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Options are conditional forward transactions. They include the right to buy or sell an underlying asset like a file at a price already fixed today (strike or exercise price) at a later date.
There are therefore call options and put options. A buyer of a call or put option on stocks can decide, depending on the price development of the underlying stock, whether to exercise his or her right to buy or sell the stock at a later date or to let the option expire. For this right he must pay the option price (premium).
The seller of a call or put option as counterparty is called the writer. He receives a premium for the sale of the option. He must also wait and see whether the buyer exercises the option or not.
Call option – Call
From the perspective of the buyer of the call option (call long):
One share is quoted at € 95 today. The buyer of a call option assumes that the share will increase in value and agrees with the seller today on a purchase price for the share of €97 in three months. For the option, he pays the seller an option price of €2 per share. Since options are written by default over 100 actions each. Altogether the option price amounts to thus 200 €.
If the share price actually rises above €97 by the agreed term end, for example to €100, the buyer will exercise the option. He can then post a profit, as he can purchase the shares at €97 per share at a lower price than he would have to pay on the market. He could then immediately sell the shares again at the market price of €100.
However, the €2 price paid for the option must be deducted from the €3 profit from the price difference. The actual profit is thus 100 € over 100 shares.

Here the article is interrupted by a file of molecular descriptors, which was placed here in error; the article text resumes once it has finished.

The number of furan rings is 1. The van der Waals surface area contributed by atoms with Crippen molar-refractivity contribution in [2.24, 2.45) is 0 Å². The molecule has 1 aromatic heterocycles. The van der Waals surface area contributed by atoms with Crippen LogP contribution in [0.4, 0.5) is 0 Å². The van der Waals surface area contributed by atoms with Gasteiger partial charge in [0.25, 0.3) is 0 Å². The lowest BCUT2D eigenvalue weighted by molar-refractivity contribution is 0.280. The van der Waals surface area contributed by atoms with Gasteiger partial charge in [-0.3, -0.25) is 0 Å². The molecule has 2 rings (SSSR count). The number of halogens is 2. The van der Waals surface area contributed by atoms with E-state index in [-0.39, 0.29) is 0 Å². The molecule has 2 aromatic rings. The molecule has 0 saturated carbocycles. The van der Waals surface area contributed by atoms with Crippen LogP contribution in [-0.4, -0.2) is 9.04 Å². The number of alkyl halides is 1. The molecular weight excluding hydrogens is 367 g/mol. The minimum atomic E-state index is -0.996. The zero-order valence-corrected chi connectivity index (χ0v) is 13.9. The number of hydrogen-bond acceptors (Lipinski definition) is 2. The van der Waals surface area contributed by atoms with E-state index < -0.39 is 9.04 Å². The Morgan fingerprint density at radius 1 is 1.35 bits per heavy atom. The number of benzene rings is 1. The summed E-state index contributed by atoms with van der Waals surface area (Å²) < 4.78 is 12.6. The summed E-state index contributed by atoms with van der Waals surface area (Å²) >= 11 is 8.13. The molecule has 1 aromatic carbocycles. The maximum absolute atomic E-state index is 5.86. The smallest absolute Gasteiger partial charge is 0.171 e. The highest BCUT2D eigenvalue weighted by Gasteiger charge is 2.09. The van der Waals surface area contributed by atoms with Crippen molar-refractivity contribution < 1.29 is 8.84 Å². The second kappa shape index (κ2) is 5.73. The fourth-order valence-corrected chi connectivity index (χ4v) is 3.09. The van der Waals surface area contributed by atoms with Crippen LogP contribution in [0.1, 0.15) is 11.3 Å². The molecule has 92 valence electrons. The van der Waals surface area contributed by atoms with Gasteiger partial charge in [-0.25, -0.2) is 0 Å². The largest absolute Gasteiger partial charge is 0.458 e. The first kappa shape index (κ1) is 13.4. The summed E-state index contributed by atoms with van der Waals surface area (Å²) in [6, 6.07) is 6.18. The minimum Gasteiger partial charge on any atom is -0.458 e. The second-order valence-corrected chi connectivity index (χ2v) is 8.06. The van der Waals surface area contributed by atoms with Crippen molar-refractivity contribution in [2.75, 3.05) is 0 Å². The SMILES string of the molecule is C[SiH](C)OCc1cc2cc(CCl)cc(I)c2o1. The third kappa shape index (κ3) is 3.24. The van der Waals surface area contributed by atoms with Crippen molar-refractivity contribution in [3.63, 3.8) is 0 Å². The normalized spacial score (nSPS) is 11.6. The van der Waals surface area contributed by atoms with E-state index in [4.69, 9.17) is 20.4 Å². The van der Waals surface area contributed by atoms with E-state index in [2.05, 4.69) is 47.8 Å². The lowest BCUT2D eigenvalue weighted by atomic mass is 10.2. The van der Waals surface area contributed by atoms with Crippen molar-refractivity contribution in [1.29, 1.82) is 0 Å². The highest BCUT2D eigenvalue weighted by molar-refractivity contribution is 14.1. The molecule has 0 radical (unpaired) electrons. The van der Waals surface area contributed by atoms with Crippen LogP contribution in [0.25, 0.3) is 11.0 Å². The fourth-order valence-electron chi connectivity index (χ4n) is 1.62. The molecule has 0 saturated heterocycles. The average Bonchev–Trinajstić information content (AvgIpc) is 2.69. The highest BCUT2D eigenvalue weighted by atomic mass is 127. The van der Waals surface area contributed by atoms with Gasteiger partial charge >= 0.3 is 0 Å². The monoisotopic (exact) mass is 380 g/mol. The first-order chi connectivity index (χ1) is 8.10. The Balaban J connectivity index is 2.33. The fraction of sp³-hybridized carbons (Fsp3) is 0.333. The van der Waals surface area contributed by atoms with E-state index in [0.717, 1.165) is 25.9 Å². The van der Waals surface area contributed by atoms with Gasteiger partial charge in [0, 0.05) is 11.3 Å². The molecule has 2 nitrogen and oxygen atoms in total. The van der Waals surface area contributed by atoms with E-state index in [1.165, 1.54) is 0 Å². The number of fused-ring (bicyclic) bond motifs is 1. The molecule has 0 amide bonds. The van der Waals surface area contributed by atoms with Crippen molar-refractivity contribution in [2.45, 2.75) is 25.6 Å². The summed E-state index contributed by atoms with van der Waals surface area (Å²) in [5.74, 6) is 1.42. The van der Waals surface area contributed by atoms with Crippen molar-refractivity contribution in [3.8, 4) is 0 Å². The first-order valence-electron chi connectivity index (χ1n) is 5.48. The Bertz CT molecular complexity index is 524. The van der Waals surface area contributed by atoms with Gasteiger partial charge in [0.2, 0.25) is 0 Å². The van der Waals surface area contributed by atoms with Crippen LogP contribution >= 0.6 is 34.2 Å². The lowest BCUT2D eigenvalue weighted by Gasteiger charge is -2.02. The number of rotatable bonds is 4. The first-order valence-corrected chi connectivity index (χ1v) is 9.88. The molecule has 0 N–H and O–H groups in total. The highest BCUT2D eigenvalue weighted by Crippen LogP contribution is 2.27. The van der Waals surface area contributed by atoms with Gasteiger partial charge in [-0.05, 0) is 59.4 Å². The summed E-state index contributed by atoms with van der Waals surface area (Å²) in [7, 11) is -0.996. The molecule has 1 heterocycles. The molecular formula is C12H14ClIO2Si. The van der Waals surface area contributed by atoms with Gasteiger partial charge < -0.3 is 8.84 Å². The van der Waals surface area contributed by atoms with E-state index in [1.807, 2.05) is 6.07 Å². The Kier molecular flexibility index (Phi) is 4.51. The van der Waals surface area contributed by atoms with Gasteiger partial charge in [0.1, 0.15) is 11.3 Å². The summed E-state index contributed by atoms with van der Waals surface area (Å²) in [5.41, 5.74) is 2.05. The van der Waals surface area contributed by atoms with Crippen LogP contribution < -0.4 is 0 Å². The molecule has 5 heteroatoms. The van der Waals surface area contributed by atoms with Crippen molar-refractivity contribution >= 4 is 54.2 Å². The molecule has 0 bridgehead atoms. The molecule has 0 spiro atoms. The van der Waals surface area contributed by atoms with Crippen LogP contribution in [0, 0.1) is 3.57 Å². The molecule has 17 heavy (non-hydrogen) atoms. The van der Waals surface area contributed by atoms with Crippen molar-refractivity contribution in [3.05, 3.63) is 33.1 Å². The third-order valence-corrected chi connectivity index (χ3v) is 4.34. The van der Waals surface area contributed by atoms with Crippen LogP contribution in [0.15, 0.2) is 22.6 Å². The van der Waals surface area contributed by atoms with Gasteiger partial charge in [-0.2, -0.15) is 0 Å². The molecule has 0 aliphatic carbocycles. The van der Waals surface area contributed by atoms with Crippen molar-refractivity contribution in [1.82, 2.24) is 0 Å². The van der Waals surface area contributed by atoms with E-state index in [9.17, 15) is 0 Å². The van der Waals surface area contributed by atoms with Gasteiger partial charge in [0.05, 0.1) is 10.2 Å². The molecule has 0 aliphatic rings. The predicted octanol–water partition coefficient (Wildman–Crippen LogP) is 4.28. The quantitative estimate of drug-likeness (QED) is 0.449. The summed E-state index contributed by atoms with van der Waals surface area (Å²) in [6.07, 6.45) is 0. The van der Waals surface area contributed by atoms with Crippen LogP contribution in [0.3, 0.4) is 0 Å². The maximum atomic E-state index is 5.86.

This doesn’t sound like much, but it is quite a lot, considering the €200 stake in the option. The yield is 50 %.
If, on the other hand, the buyer had originally bought the shares at €95 and later sold them at €100, he would have made a profit of €5, but the return is only 5.2%. Options therefore contain a considerable leverage.
From the perspective of the seller of the call option (call short):
In the example, the seller of the option has received the option price of 200 €. In the event that the buyer exercises the option, he must deliver the share. In this case, he receives 97 € per share. If he has bought the shares before for example to 95 € and thus already in his possession, he receives the option price of 200 € and the purchase price of 9700 € for the sale of the option, altogether thus 9900 €.
In this case he makes a profit of 4 €. Without the sale of the option, however, he could have made a profit of 5 €, because the share is worth 100 € on the market.
If the buyer does not exercise the option against it, because the price sinks, the salesman of the call option keeps the share and collects 2 € from the option price. He only bears the risk from the share. If the share has fallen to €90, for example, he can at least reduce his loss from the share over €5 by €2 from the option premium received.
Somewhat more negatively the calculation for the salesman of the option with a short sale looks, if the salesman of the call option did not have the share in its possession and must acquire these only at the market, if the buyer exercises the option.
If he has to buy the share at 100 € and only receives 9,700 € as the purchase price from the option transaction, he makes a loss of 300 €. However, the loss is reduced from 200 € to 100 € by the collected option price.
Put option – Put
From the perspective of the buyer of the put option (put long):